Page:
Yoga enthusiast Claudia Bermudez-Hyun tends to her vegetable box in her garden in Singapore.
Beauties go down to earth
ALL IN MY HEAD - Monique Toda (The Philippine Star) - May 24, 2020 - 12:00am

During this atmosphere of uncertainty, I noticed that there are people who thrive. Instead of wilting under the heavy cloud of fear and anxiety, they bloom. Included in this inspiring group are these beautiful women who ventured into gardening as their personal reactions to this pandemic. What’s interesting is that they all decided to plant food, and also their reasons for doing so.

Gardening is not only an external act but also internal. It feeds the soul. By nurturing life and getting your hands dirty in the soil, it connects you to the world at large. There is a feeling of fulfillment and deep satisfaction watching what you have planted grow. Scientifically, gardening has been proven to make you happy and even cure depression. It is no wonder that gardening is flourishing, with many finding comfort in it.

Gardening or planting can help provide food and promote sustainability, which are noble causes. For others, it is a meditation of sorts, giving them a glimpse into their higher selves, which is akin to prayer.

Claudia Bermudez-Hyun: A silver lining

Claudia Bermudez-Hyun was the first person who talked to me about planting produce as a reaction to the pandemic. Since then, this beautiful mother and yoga enthusiast has created a vegetable box in her garden. Surrounded by nature in her Singapore abode, she narrates how wildlife seemed to inhabit her home.

“I began to notice how nature was taking over: several beehives appeared suddenly, birds were building their nests in areas that they never had before, a family of hornbills came to the pool daily, unrecognizable new loud chirps were waking us up in the mornings, trees were healthier and orchids were all in full bloom. The air felt so clean and the earth so fertile. Aware that we would have ample time to tend to it, and as a project the kids could be involved with, I decided to set up a vegetable box in the back of our garden and grow greens we could consume rather than purchase.”

She started planting herbs such as mint, basil, chives, thyme, rosemary, dill, and lettuce.  Celery, pumpkins, tomatoes, melons and ladyfingers were added by collecting and drying the seeds of what they were eating at home. All the seeds have successfully thrived and grown.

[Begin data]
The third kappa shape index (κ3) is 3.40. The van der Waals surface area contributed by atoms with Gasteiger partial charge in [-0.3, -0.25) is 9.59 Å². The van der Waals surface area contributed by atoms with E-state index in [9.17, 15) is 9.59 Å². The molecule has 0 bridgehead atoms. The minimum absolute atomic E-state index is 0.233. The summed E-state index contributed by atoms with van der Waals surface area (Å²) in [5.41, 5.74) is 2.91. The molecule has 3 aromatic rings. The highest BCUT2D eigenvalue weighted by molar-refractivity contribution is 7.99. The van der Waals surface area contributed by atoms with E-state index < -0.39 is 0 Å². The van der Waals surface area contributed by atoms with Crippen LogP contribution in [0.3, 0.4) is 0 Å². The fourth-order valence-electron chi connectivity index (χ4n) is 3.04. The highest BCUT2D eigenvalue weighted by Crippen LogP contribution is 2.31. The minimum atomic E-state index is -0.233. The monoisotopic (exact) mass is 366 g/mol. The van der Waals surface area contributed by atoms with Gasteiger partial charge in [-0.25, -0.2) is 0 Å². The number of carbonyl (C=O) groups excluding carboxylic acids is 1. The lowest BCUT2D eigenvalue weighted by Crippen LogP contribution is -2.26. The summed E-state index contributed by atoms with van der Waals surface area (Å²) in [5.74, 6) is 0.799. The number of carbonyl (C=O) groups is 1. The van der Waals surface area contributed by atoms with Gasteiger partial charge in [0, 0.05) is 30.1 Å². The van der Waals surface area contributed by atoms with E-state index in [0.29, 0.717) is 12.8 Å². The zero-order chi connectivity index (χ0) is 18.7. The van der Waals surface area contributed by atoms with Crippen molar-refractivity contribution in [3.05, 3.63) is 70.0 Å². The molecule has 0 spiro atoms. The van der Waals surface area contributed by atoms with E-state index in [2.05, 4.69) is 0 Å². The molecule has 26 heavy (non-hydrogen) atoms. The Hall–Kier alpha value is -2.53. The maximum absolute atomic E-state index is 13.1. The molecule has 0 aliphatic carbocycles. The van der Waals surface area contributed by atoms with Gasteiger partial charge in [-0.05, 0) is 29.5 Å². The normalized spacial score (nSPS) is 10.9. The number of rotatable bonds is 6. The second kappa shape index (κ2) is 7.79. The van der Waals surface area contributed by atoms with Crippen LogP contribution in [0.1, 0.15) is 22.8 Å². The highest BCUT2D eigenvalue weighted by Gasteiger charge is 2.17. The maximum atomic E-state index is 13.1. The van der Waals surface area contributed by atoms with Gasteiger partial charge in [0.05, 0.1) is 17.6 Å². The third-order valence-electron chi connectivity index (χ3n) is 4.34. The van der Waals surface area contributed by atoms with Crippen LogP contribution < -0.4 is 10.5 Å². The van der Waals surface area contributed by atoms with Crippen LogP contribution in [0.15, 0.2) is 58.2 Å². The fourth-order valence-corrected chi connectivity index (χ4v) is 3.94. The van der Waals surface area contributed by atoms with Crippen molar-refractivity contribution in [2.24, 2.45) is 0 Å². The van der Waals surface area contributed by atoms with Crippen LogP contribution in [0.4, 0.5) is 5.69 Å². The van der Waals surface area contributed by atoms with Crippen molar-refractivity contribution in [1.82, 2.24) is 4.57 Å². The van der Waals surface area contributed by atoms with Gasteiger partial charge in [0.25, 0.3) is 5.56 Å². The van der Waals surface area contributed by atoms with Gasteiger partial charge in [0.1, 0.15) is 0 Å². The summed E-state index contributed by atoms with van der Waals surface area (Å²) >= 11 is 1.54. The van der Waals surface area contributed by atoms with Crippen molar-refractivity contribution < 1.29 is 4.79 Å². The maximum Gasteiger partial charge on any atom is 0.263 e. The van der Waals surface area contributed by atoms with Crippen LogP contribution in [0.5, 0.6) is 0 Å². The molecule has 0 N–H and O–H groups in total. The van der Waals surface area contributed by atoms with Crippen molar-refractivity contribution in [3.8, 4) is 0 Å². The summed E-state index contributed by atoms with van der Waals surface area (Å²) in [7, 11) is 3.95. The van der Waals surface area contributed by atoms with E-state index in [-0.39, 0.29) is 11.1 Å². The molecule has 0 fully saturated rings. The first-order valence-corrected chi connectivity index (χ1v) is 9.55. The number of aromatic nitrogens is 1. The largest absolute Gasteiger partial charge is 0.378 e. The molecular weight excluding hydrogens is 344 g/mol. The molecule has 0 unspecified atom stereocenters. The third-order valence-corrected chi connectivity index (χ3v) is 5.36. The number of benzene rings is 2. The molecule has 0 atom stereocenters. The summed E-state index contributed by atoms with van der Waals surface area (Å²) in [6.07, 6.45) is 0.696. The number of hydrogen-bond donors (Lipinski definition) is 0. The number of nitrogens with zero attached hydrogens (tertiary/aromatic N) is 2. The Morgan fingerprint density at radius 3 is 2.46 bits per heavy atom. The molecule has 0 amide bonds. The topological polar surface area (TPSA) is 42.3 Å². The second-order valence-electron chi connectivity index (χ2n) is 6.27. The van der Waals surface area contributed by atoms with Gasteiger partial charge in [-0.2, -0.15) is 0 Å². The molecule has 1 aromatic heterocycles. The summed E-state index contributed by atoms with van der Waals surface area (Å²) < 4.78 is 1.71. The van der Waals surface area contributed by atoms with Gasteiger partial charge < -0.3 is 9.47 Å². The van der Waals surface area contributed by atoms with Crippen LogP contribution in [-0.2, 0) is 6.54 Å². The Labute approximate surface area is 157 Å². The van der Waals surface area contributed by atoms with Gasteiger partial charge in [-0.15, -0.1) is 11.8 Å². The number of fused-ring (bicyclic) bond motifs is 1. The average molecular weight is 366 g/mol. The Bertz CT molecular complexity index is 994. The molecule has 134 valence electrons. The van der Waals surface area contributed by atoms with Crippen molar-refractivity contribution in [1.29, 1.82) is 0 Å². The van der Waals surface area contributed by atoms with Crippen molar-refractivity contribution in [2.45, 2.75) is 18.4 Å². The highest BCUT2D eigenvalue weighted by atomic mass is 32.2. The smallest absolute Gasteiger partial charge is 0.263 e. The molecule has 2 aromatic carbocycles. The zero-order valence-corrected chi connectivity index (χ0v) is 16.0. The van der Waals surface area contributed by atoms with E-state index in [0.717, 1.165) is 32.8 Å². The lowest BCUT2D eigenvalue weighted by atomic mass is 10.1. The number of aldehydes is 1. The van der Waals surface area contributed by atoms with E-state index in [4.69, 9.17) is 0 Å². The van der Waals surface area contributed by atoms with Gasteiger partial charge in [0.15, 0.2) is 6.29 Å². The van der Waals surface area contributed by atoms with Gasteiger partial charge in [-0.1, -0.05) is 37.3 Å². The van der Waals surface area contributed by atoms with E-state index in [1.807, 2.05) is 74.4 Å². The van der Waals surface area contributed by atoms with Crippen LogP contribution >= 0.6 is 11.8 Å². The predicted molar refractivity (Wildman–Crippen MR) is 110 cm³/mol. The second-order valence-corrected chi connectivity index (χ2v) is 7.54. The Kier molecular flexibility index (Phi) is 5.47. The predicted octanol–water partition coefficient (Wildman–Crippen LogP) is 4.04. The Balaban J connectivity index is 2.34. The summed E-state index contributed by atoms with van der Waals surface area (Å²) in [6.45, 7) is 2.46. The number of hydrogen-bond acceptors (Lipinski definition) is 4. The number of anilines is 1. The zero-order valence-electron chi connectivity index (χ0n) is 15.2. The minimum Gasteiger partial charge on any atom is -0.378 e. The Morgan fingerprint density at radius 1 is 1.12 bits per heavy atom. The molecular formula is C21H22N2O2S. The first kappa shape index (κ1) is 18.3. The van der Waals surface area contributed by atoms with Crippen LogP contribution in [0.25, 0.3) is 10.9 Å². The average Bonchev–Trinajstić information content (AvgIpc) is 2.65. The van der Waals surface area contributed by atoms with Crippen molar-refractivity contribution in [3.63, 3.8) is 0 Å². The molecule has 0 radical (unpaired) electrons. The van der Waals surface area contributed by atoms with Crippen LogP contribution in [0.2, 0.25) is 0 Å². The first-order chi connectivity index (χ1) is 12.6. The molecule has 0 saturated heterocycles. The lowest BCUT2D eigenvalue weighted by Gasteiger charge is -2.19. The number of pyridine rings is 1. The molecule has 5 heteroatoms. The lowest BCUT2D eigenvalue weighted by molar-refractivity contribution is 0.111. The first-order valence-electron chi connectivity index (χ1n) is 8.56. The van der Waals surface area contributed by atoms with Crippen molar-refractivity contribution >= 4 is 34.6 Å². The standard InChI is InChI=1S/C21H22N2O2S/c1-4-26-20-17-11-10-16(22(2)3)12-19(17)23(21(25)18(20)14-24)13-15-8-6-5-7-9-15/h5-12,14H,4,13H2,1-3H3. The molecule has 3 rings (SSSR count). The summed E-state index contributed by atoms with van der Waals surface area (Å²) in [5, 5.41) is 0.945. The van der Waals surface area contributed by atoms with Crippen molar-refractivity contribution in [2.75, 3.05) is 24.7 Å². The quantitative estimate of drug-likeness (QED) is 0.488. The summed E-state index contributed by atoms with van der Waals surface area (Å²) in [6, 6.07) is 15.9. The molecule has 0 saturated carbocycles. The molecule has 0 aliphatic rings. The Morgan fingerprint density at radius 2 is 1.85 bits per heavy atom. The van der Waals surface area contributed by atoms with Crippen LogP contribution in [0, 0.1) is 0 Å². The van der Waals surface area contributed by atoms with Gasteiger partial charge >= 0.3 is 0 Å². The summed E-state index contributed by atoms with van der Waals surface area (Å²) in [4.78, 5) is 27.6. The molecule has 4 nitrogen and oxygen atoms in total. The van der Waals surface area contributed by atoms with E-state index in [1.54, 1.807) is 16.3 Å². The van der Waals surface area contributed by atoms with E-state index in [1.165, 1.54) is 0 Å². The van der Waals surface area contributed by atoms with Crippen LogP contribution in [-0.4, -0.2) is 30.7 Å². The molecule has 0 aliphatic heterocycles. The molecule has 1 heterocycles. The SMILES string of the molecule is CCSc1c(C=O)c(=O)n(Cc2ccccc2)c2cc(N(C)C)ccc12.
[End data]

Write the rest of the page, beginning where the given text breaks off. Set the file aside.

On another level, Claudia says, “Gardening or planting makes me happy. The first thing my children and I do in the mornings is to check on the seedlings and decide what to repot or plant that day. It’s calming and therapeutic being immersed in nature a few hours a day: watering, fertilizing, pruning and harvesting.” 

This is a long-term project and commitment for Claudia, who is embracing it fully. Looking at the situation in a positive light, Claudia concludes, “Connecting with nature this way has been one of the silver linings of the lockdown.”

Holistic aesthetician Victoria Toda with her strawberries and Pepe the cactus

Victoria Toda: Strawberry patch forever

It’s officially springtime in the Bay Area in California and it is uplifting to see blooms all around. San Francisco-based holistic aesthetician Victoria Toda has always loved plants, especially those that remind her of home in the Philippines. This lovely lady is surrounded by wonderful tropical plants and ferns in her apartment, which looks like a charming greenhouse.

“I have a banana tree, calamansi, and siling labuyo, but my favorite plant right now is the strawberry plant (and Pepe, the cactus) I got right before the COVID-19 shelter-in-place happened.”

I personally have seen photos of Victoria’s red, luscious strawberries, and they are beautiful. Whimsically, Victoria added “eyes” to her tall cactus, naming him Pepe. Pepe’s eyes seem to roll in response to the current lockdown situation and being in quarantine. Victoria shares that “having to stay at home and not work has given me a lot free time to tend to my plants. I find that it puts me in a meditative state and helps ease any anxiety or worries I may have. After this is lifted, I will definitely continue to tend to my plants.”